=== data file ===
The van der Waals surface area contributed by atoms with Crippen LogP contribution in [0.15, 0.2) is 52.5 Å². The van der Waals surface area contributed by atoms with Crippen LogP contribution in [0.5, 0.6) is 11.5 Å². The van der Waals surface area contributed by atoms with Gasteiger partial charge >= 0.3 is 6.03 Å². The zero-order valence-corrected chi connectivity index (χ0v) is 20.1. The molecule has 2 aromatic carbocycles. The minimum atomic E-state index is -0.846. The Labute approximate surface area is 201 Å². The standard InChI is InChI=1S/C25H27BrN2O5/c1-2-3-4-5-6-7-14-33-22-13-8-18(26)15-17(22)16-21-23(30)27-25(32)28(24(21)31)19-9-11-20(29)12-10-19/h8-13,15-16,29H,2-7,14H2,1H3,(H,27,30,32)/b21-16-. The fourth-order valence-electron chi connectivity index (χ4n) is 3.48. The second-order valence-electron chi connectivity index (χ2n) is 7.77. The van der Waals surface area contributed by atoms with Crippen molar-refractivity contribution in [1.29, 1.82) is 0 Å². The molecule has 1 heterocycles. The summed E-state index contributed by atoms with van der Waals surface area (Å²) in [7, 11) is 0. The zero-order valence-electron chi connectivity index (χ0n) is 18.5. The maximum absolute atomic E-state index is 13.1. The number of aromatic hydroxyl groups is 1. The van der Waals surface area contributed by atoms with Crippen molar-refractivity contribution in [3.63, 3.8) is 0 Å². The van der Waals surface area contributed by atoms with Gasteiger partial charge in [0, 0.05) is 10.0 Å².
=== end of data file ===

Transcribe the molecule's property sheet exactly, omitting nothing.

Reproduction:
The van der Waals surface area contributed by atoms with Crippen LogP contribution in [0.15, 0.2) is 52.5 Å². The van der Waals surface area contributed by atoms with Crippen LogP contribution in [0.5, 0.6) is 11.5 Å². The van der Waals surface area contributed by atoms with Gasteiger partial charge >= 0.3 is 6.03 Å². The zero-order valence-corrected chi connectivity index (χ0v) is 20.1. The molecule has 2 aromatic carbocycles. The minimum atomic E-state index is -0.846. The Labute approximate surface area is 201 Å². The standard InChI is InChI=1S/C25H27BrN2O5/c1-2-3-4-5-6-7-14-33-22-13-8-18(26)15-17(22)16-21-23(30)27-25(32)28(24(21)31)19-9-11-20(29)12-10-19/h8-13,15-16,29H,2-7,14H2,1H3,(H,27,30,32)/b21-16-. The fourth-order valence-electron chi connectivity index (χ4n) is 3.48. The second-order valence-electron chi connectivity index (χ2n) is 7.77. The van der Waals surface area contributed by atoms with Crippen molar-refractivity contribution in [1.29, 1.82) is 0 Å². The molecule has 1 heterocycles. The summed E-state index contributed by atoms with van der Waals surface area (Å²) in [7, 11) is 0. The zero-order valence-electron chi connectivity index (χ0n) is 18.5. The maximum absolute atomic E-state index is 13.1. The number of aromatic hydroxyl groups is 1. The van der Waals surface area contributed by atoms with Crippen molar-refractivity contribution in [3.63, 3.8) is 0 Å². The van der Waals surface area contributed by atoms with Gasteiger partial charge in [0, 0.05) is 10.0 Å².